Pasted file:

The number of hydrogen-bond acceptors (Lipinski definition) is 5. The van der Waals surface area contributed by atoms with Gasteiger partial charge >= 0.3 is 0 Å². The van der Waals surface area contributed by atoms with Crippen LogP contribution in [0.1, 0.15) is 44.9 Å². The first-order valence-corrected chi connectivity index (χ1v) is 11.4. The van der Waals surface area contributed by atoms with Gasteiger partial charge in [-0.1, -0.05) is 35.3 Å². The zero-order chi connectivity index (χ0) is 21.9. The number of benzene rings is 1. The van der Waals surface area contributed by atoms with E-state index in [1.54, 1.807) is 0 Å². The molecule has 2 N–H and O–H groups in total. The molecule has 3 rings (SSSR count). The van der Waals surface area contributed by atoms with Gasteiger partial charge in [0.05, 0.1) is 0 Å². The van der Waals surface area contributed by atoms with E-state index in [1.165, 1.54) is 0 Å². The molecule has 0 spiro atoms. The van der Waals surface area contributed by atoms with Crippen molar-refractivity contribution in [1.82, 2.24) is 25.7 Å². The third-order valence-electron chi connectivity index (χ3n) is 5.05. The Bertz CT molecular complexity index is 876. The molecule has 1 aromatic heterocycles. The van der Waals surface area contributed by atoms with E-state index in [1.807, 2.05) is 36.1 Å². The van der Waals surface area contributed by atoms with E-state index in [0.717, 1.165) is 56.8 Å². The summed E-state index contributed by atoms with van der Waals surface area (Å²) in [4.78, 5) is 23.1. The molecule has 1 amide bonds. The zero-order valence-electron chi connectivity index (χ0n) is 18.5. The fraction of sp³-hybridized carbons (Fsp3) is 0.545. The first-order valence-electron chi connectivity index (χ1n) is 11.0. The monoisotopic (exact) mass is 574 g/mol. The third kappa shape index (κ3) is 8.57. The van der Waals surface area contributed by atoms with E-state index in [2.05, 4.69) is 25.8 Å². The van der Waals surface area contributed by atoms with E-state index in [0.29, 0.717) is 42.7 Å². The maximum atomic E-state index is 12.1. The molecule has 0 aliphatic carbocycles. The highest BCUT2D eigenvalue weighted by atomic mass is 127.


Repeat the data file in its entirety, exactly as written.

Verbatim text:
The number of hydrogen-bond acceptors (Lipinski definition) is 5. The van der Waals surface area contributed by atoms with Gasteiger partial charge >= 0.3 is 0 Å². The van der Waals surface area contributed by atoms with Crippen LogP contribution in [0.1, 0.15) is 44.9 Å². The first-order valence-corrected chi connectivity index (χ1v) is 11.4. The van der Waals surface area contributed by atoms with Gasteiger partial charge in [-0.1, -0.05) is 35.3 Å². The zero-order chi connectivity index (χ0) is 21.9. The number of benzene rings is 1. The van der Waals surface area contributed by atoms with E-state index in [1.54, 1.807) is 0 Å². The molecule has 2 N–H and O–H groups in total. The molecule has 3 rings (SSSR count). The van der Waals surface area contributed by atoms with Gasteiger partial charge in [0.05, 0.1) is 0 Å². The van der Waals surface area contributed by atoms with E-state index in [1.165, 1.54) is 0 Å². The molecule has 0 spiro atoms. The van der Waals surface area contributed by atoms with Crippen molar-refractivity contribution in [1.82, 2.24) is 25.7 Å². The third-order valence-electron chi connectivity index (χ3n) is 5.05. The Bertz CT molecular complexity index is 876. The molecule has 1 aromatic heterocycles. The van der Waals surface area contributed by atoms with E-state index in [1.807, 2.05) is 36.1 Å². The van der Waals surface area contributed by atoms with E-state index in [0.717, 1.165) is 56.8 Å². The summed E-state index contributed by atoms with van der Waals surface area (Å²) in [4.78, 5) is 23.1. The molecule has 1 amide bonds. The zero-order valence-electron chi connectivity index (χ0n) is 18.5. The fraction of sp³-hybridized carbons (Fsp3) is 0.545. The first-order valence-electron chi connectivity index (χ1n) is 11.0. The monoisotopic (exact) mass is 574 g/mol. The third kappa shape index (κ3) is 8.57. The van der Waals surface area contributed by atoms with E-state index in [2.05, 4.69) is 25.8 Å². The van der Waals surface area contributed by atoms with E-state index in [0.29, 0.717) is 42.7 Å². The maximum atomic E-state index is 12.1. The molecule has 0 aliphatic carbocycles. The highest BCUT2D eigenvalue weighted by atomic mass is 127.